Musings, Insight, Guffaws, Guidance and Shortcomings (MIGGS): Flinging my Rangers thoughts at your sports face for a Jackson Pollock of a blog post

1. The trade deadline has come and gone, and the Rangers appear to be the clear winners. It will be interesting to see just how long Feliz is allowed to struggle in the closer’s role before Washington considers making a change now that he has two other guys who can close. If that happens, what becomes of Feliz? Can he recover to be an effective 8th inning reliever, or is it all or nothing with Nefti? Will the trade energize him or discourage him? It is hard to predict how young players will react, and anyone who believes that part of Feliz’s struggles stem from the spring training-starter experiment must have serious questions about his mental make up.

2. This is how I know that I am a “glass half empty” kind of Rangers fan: every time I heard about Jurickson Profar being untouchable at the trade deadline, it made me sad. Not because I think he’ll be a bust, or because I think the Rangers should have moved him, but because I realize that the team might need him in 2014. I hope that Texas isn’t just grooming Elvis Andrus to be Jeter’s heir-apparent in New York, but there has to be some part of the Rangers front office that is considering this possibility. I’m not saying that is the only reason Profar is untouchable, but it might be a factor.

3. If the playoffs started today, my rotation would be Ogando, Wilson, Harrison, Holland, with Lewis in the bullpen prepared to back up Holland, who would be on a very short leash. When the Dutch Oven is on, he can be dominant. When he’s not, it’s obvious from the start (if he struggles through 2 innings, pull him…even if he’s working out of jams).  I’m pretty sure the Rangers will go Wilson, Lewis, Ogando, and Harrison because of the experience factor, but I really believe Ogando’s power will translate well to playoff baseball, and I think Holland is a risk worth taking. With all due respect to Colby Lewis, he simply isn’t the same pitcher as last year. His numbers are a bit skewed (positively) because of the high percentage of solo homers allowed, but playoff teams will get runners on base.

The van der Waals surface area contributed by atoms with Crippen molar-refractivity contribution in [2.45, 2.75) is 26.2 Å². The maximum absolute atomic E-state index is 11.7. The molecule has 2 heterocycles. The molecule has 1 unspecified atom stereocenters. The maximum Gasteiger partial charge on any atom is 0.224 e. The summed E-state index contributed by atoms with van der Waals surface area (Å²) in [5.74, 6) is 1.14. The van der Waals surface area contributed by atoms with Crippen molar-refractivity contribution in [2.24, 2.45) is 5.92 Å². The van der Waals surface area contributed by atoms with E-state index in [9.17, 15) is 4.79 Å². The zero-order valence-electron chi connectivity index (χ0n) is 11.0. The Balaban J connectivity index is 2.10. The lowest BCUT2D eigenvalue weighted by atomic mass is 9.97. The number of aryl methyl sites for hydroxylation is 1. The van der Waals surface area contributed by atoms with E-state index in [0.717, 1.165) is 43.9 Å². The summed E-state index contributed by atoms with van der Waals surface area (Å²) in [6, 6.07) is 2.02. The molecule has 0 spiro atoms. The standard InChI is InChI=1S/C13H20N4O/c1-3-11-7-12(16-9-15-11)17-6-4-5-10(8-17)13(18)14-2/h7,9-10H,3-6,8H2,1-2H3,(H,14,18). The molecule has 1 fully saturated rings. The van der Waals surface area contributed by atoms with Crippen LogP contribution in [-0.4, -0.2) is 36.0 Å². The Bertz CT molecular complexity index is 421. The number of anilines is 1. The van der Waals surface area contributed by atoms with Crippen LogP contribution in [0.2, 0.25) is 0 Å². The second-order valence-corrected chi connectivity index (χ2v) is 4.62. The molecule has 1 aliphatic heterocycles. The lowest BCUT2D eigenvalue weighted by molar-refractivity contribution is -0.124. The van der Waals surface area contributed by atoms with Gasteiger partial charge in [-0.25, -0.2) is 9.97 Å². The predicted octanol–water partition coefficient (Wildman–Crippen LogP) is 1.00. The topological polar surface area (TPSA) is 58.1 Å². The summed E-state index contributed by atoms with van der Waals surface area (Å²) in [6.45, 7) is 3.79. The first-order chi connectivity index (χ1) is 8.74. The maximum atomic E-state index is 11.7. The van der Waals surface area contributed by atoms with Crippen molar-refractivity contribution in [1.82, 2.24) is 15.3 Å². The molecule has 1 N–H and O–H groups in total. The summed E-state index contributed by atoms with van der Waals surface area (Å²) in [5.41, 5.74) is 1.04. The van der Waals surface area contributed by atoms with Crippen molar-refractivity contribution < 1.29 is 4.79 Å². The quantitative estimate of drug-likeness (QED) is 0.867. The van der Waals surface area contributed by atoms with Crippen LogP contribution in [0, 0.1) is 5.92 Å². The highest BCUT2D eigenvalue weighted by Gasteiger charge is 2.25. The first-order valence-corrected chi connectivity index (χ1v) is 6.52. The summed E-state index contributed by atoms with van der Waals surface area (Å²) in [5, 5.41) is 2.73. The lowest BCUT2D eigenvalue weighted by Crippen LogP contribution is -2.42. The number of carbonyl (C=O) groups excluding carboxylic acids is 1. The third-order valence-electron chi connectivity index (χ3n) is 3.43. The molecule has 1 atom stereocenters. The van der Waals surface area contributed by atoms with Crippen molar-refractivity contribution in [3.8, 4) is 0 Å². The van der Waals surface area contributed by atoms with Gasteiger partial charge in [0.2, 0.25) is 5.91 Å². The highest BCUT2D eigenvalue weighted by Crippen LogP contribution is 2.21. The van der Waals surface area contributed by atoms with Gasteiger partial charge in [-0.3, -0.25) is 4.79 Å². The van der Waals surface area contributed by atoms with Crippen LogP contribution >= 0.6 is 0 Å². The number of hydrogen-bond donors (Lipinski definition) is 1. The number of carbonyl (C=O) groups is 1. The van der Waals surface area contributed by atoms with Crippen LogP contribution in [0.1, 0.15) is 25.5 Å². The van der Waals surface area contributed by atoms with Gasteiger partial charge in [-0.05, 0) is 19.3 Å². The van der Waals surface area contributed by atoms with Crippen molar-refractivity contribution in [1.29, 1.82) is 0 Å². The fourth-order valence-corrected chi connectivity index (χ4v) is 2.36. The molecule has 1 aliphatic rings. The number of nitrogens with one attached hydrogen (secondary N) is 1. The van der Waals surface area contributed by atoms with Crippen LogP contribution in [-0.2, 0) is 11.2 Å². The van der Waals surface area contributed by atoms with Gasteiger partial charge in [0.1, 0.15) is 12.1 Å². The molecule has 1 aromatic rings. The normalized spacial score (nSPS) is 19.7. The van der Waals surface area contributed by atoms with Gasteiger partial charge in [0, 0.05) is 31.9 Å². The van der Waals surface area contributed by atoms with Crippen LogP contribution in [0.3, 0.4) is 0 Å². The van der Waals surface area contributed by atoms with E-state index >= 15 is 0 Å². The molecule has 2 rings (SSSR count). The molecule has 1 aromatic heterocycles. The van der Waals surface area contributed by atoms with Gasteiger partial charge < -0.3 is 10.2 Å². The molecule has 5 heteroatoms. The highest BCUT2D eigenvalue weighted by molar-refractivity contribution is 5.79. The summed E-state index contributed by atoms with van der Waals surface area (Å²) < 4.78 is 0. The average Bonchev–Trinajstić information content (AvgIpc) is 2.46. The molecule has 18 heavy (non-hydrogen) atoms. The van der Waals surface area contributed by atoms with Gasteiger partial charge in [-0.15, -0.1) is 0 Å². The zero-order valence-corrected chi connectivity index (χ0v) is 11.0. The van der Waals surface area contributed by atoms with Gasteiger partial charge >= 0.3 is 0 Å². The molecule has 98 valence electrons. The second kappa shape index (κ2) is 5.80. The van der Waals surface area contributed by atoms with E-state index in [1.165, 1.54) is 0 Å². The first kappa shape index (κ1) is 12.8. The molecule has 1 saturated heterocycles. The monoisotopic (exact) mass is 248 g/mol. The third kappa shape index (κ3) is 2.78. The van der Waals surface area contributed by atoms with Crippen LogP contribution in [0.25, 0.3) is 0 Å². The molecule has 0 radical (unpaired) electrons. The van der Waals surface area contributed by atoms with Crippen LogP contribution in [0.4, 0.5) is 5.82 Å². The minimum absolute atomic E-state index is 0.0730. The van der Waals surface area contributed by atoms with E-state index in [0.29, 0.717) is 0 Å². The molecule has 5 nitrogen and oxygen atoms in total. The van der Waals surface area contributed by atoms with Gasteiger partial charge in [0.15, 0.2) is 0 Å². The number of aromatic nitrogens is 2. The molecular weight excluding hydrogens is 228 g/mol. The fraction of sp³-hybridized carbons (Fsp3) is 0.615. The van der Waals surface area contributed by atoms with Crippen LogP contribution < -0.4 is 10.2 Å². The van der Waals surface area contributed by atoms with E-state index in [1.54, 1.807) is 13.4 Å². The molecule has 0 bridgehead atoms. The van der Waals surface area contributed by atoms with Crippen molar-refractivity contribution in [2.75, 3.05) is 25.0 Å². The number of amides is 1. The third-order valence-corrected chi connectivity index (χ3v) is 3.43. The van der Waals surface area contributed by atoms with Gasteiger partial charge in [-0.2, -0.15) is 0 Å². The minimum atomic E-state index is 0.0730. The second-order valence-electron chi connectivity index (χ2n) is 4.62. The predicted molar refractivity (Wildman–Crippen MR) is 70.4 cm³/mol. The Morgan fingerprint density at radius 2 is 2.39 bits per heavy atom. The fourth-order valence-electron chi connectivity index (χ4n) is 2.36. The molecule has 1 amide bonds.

4. It’s time to move Kinsler from the lead-off spot. His .344 OBP is right around the league average, but his swing is gone. Dropping him in the line up will take some pressure off and hopefully allow him to find his stroke again. Andrus can easily transition back into the lead off spot until Ian gets back on track. There is no question Kinsler is having a gold glove caliber season defensively, and that’s why Washington can’t afford to sit him too often. His only real option is to drop him in the order.

5. Beltre cannot come back soon enough.

6. Before the start of last season, the Rangers could have fired Ron Washington after his failed drug test became public. They chose not to, and the team went to its first World Series. Had they chosen to let Washington go, however, they likely would’ve promoted hitting coach Clint Hurdle to the manager position. I’m not saying I’d rather have Hurdle than Washington, but given the success he is having in Pittsburgh…well, let’s just say I think we’d be in good shape either way.

7. If the Rangers do make the playoffs, Torreabla better be glued to the bench. Napoli is hitting–but more importantly, he is calling one hell of a game right now. The Rangers pitchers have a collective ERA of around 2.4 when Napoli is behind the plate and is an every day must start in the post season.

8. This team sacrifices too much. The line up is too good to be surrendering outs to opposing pitchers. Ron has to learn to trust his hitters more.

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